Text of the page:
Image: Ryan Reynolds and Zazie Beetz in Deadpool 2 © Courtesy Twentieth Century Fox Film Corp. [Source: IMDB]
Wisecracking, fourth wall breaking and foul-mouthed mutant merc with the mouth Deadpool (Ryan Reynolds), returns. Bringing together a team of fellow mutants, he goes toe-to-toe with time travelling mutant, Cable (Josh Brolin). Deadpool attempting to stop Cable from assassinating a young boy with superpowers, which Deadpool has taken a liking to.
Director: David Leitch. Starring: Ryan Reynolds, Josh Brolin, Morena Baccarin, Julian Dennison, Zazie Beetz 
By far one of the most notable things about Deadpool is that Ryan Reynolds clearly adores this character and I have to agree with the merc himself – he was born to play this role. It is that love for the character that absolutely seeps through the blank expressioned mask that makes Reynolds’ performance both in and out of costume as pure as it could ever be. Reynolds is able to bring the larger than life character to the screen with ease, grounded in an absurdist parody of superheroes which unfortunately highlights that this time around the merc’s mouth has got a muzzle on.
While there is still plenty of crazy comedy, sequences that do nothing but make you laugh with joy and touching moments to add some depth to the character. Deadpool 2 feels as though it has been reigned in after his first outing. The lines not quite as foul, the comedy not quite as appropriately deranged, the subversion of expectations severely lacking, the parody of the superhero genre somewhat missing and the timing not quite as razor-sharp. Shamefully Deadpool retreats from its subversive nature and instead bases the plot around an emotional core and expecting laughs from its name-drop references. While the emotional backdrop does a lot for making Deadpool more relatable and more grounded, I cannot help but feel this is the opposite of what Deadpool should be. Wade Wilson should be ridiculous but Leitch has turned Deadpool 2 into a generic superhero movie with some splashes of foul-mouthed humour that we expect from this character.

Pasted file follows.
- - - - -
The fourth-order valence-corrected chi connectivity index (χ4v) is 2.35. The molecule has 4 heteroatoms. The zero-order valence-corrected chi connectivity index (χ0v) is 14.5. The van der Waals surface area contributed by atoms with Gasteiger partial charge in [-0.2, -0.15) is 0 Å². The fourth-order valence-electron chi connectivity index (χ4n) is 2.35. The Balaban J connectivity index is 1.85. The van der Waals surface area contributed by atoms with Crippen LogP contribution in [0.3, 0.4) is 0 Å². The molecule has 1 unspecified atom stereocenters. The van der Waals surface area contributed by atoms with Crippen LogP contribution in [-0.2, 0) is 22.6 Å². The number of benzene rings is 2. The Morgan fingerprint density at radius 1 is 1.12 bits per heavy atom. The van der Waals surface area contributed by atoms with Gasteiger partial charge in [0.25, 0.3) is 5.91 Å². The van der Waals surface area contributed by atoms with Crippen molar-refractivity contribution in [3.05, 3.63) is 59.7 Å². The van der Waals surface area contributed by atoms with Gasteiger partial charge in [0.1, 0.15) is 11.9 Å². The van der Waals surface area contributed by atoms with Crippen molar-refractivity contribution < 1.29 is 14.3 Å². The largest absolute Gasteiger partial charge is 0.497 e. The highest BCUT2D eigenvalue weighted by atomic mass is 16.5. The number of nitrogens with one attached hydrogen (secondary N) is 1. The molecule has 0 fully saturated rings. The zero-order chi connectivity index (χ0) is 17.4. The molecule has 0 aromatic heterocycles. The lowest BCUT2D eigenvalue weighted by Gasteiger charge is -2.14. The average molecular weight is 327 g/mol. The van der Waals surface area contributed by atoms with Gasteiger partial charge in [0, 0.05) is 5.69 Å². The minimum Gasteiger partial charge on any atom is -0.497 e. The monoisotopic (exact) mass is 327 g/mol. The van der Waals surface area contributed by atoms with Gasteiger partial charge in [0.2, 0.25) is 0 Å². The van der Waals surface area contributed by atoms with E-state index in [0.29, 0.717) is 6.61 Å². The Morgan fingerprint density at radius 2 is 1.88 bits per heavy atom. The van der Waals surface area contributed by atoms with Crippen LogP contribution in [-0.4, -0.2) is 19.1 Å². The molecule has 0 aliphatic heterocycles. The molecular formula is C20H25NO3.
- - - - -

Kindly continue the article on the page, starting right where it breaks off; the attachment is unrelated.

However, Leitch has successfully made Deadpool 2 – bigger. This time around the narrative scope and character arcs are certainly more juicy with more to digest and sink your teeth into. Leitch also successfully manages to add more dynamics to the Deadpool world, tieing it into a larger cinematic landscape without it feeling too forced (Although I fully expect the churning out of an X-Force franchise). It’s in Deadpool 2‘s second half that this bigger scope culminates. Then it really takes off into what we came to see, the generic narrative is put aside in favour of subverting expectations with absurdist comedy and exciting us with large action set pieces that (with some crude CGI aside) rival the first film easily. Sadly its climax is clearly trying too hard and you’re left wondering when the quip will come but Deadpool takes this moment far too seriously for a character that shouldn’t allow it. It is rectified with one of the most side-splitting end credits scenes I have witnessed but all it did was give me the question “Why wasn’t the whole film like this?”